Phil Cleary's view on Australian politics, people, vfl and afl football, music, history and literature Phil Cleary's view on Australian politics, people, vfl and afl football, music, history and literature Phil Cleary's view on Australian politics, people, vfl and afl football, music, history and literature

Phil Cleary's view on Australian politics, people, vfl and afl football, music, history and literature
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Phil Cleary's view on Australian politics, people, vfl and afl football, music, history and literature Phil Cleary's view on Australian politics, people, vfl and afl football, music, history and literature
Phil Cleary's view on Australian politics, people, vfl and afl football, music, history and literature
Phil Cleary's view on Australian politics, people, vfl and afl football, music, history and literature Phil Cleary's view on Australian politics, people, vfl and afl football, music, history and literature Home : Politics Phil Cleary's view on Australian politics, people, vfl and afl football, music, history and literature

 

FAHRENHEIT 9/11

THE TEMPERATURE'S RISING - 2004

I was quite impressed to receive a personal invite to the Melbourne premier screening of Michael Moore's Fahrenheit 9/11. Does that mean I'm on the A list, I thought? What'll I wear to the Kino, I wondered. Well, I settled for the Levis jeans, my good jacket and that pair of Italian leather shoes I bought in Bondi ten years ago.

'Don't you clap too loud,' Ron Barassi had said with a laugh as he eyed my glass of red and asked for directions to the bar. Cuddled up in front of me were footballer Clint Bizzell and the girl who reads the weekend news on Seven. I don't think they saw much of the film. Only joking!

Santo Cilauro, Tim Costello and Dave Hughes were there. So too was Lillian Frank. I'm not sure whose side she was on? Can't imagine someone from Toorak agreeing with Moore's view on Iraq? Do people from Toorak approve of people saying it's the poor who fight wars so they can be rich?

That's what surprised me about Moore's film. I've kind of given up on American filmmakers having a class view of the world. But sure enough this is one filmmaker who isn't scared to say what trade unionists in Australia said in 1916 and in the 1970s. When Moore wandered up to a couple of Congressmen and asked whether these stay-at-home patriots might ask their children to give their lives for the country the contempt was as palpable as the embarrassment.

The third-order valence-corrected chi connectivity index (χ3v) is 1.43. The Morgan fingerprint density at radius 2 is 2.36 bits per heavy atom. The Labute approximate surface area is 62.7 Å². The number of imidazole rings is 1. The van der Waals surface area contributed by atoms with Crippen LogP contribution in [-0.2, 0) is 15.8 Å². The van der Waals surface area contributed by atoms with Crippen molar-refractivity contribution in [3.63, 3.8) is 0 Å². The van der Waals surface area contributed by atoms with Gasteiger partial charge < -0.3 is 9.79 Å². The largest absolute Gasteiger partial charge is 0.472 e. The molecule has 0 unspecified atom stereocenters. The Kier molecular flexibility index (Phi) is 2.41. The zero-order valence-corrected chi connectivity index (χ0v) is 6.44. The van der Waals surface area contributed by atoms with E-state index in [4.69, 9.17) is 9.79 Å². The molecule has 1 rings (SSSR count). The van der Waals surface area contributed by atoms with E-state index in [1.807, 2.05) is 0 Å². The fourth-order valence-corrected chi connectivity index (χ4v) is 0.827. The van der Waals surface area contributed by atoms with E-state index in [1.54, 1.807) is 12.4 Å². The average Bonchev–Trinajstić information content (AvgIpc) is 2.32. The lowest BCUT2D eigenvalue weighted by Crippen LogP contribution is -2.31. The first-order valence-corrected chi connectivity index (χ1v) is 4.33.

What we see is a president who at one level is a dead-set dill, yet acts with duplicity and arrogance. Who else but the president of the USA would chortle 'you're what I like to call the haves and the have mores, you're my base' when addressing a gathering of the filthy rich? In Moore's eyes Iraq is a dirty war, where as usual the poor and the ordinary have and will suffer. It's not the rich who are being slaughtered in Iraq. Nor is it rich Americans who are losing their children. As always it's just the ordinary punters who are doing most of the crying.

Michael Moore doesn't simply ridicule George Bush. Yes, he does resort to some cheap shots with a bumbling president whose eyes dart deceitfully across the horizon. However the satire is far less significant than the analysis of the links between the Saudis and Bush's family and business mates and the real purpose of this war. Why was Bin Laden's family at least asked a few questions before they left the USA in the days after September 11, asks Moore? Listening to a business gathering discuss how much money there is to be made in Iraq is quite chilling. Why is it that some people will do anything, including turn their back on the slaughter of children, to live in absolute luxury?

Yet Moore doesn't dwell on the slaughter in Iraq. It's not a film that over plays the emotional card. Nevertheless, we're reminded of how awful are wars. For those stay-at-home patriots on the left in Australia who've defended this war as a strike against fascism, Moore's film offers no solace. As this quirky filmmaker shows, this war hasn't and won't liberate Iraq, either by design or default. It's just one more military excursion designed to protect the economic interests of one sector of the world. I'm surprised that a filmmaker in the USA can be so bold. If only we could muster this level of independent thinking.

 

Phil Cleary's view on Australian politics, people, vfl and afl football, music, history and literature
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